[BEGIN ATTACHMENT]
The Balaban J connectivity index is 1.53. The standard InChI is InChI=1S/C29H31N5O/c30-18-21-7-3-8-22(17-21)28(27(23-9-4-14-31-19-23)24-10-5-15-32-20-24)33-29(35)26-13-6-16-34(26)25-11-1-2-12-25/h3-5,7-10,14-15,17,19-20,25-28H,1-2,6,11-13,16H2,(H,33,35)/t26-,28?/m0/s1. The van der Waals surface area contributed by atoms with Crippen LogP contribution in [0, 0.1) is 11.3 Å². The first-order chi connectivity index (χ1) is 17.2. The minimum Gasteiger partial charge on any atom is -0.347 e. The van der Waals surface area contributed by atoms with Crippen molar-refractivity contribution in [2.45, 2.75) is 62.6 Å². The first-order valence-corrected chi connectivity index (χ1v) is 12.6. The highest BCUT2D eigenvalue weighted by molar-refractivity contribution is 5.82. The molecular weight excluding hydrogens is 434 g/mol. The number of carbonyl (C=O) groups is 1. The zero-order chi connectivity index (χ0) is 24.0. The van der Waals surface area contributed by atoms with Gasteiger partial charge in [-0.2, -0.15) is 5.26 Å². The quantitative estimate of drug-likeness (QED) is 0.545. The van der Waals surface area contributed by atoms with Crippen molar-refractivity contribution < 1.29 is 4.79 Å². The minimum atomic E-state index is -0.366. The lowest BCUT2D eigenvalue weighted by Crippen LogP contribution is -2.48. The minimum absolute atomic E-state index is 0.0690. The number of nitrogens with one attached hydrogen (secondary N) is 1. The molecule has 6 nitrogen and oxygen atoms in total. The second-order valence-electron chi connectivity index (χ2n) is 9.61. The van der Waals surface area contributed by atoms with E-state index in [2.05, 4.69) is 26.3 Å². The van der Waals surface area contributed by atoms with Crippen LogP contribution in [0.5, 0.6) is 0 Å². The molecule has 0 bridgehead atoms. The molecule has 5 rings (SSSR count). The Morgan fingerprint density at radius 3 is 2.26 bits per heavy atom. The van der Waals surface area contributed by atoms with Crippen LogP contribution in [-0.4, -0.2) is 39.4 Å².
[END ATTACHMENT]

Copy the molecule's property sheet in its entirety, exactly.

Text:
The Balaban J connectivity index is 1.53. The standard InChI is InChI=1S/C29H31N5O/c30-18-21-7-3-8-22(17-21)28(27(23-9-4-14-31-19-23)24-10-5-15-32-20-24)33-29(35)26-13-6-16-34(26)25-11-1-2-12-25/h3-5,7-10,14-15,17,19-20,25-28H,1-2,6,11-13,16H2,(H,33,35)/t26-,28?/m0/s1. The van der Waals surface area contributed by atoms with Crippen LogP contribution in [0, 0.1) is 11.3 Å². The first-order chi connectivity index (χ1) is 17.2. The minimum Gasteiger partial charge on any atom is -0.347 e. The van der Waals surface area contributed by atoms with Crippen molar-refractivity contribution in [2.45, 2.75) is 62.6 Å². The first-order valence-corrected chi connectivity index (χ1v) is 12.6. The highest BCUT2D eigenvalue weighted by molar-refractivity contribution is 5.82. The molecular weight excluding hydrogens is 434 g/mol. The number of carbonyl (C=O) groups is 1. The zero-order chi connectivity index (χ0) is 24.0. The van der Waals surface area contributed by atoms with Gasteiger partial charge in [-0.2, -0.15) is 5.26 Å². The quantitative estimate of drug-likeness (QED) is 0.545. The van der Waals surface area contributed by atoms with Crippen molar-refractivity contribution < 1.29 is 4.79 Å². The minimum atomic E-state index is -0.366. The lowest BCUT2D eigenvalue weighted by Crippen LogP contribution is -2.48. The minimum absolute atomic E-state index is 0.0690. The number of nitrogens with one attached hydrogen (secondary N) is 1. The molecule has 6 nitrogen and oxygen atoms in total. The second-order valence-electron chi connectivity index (χ2n) is 9.61. The van der Waals surface area contributed by atoms with E-state index in [2.05, 4.69) is 26.3 Å². The van der Waals surface area contributed by atoms with Crippen LogP contribution in [0.5, 0.6) is 0 Å². The molecule has 0 bridgehead atoms. The molecule has 5 rings (SSSR count). The Morgan fingerprint density at radius 3 is 2.26 bits per heavy atom. The van der Waals surface area contributed by atoms with Crippen LogP contribution in [-0.4, -0.2) is 39.4 Å².